Presented at the 20th ASGCT Annual Meeting in Washington, DC, May 10-13, 2017.

Objectives: We hypothesized that computer models incorporating both survival and disease progression predictions could serve as tools to develop virtual controls and to stratify patients into slowly, average and rapidly progressing patients.


  • The virtual controls and stratification protocols provided accurate representations of disease progression at the level of individual patients.
  • The predicted slowly progressing group had an observed ALSFRS-R slope of -0.44 pts/month and approximately 90% survived one year. In contrast, the predicted rapid progressing group had an observed slope of -1.80 pts/month and a median survival of 5.8 months while the average progressing group closely resembled the starting group of 425 patients.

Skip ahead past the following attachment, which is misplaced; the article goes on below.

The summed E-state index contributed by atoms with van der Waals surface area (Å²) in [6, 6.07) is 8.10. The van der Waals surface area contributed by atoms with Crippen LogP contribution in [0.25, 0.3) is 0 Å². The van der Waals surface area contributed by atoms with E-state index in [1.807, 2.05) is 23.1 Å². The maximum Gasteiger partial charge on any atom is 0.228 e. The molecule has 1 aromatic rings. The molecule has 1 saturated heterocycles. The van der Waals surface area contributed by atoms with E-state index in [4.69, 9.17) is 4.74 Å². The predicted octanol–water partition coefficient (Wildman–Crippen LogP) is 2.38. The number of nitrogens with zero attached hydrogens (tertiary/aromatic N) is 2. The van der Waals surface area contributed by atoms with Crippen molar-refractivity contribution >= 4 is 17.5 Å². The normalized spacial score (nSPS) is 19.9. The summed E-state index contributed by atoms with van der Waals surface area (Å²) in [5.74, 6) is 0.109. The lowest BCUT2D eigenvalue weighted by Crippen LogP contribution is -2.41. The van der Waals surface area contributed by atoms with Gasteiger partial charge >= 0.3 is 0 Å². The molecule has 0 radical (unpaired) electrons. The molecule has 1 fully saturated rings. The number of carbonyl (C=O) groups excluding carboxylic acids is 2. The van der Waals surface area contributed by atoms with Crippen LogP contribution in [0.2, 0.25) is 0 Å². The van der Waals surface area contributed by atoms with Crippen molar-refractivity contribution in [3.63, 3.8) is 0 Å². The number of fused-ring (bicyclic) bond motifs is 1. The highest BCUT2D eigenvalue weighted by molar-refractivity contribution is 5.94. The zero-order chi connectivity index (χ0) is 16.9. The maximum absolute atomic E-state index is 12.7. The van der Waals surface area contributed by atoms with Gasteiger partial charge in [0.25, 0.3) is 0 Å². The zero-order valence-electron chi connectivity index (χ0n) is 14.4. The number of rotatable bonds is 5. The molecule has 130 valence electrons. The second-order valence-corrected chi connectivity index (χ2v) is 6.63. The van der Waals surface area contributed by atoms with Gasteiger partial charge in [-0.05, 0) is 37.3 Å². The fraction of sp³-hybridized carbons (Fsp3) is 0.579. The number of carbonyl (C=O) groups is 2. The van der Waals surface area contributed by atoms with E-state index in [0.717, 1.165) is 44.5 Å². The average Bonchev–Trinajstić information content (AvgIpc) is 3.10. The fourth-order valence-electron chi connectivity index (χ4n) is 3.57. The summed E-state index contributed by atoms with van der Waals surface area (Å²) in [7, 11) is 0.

• We conclude that virtual controls and patient stratification based on advanced machine learning algorithms can provide useful drug development tools for gene and cell therapies.

Authors: Albert A. Taylor, Samad Jahandideh, Danielle Beaulieu, Mike Keymer, David L. Ennist



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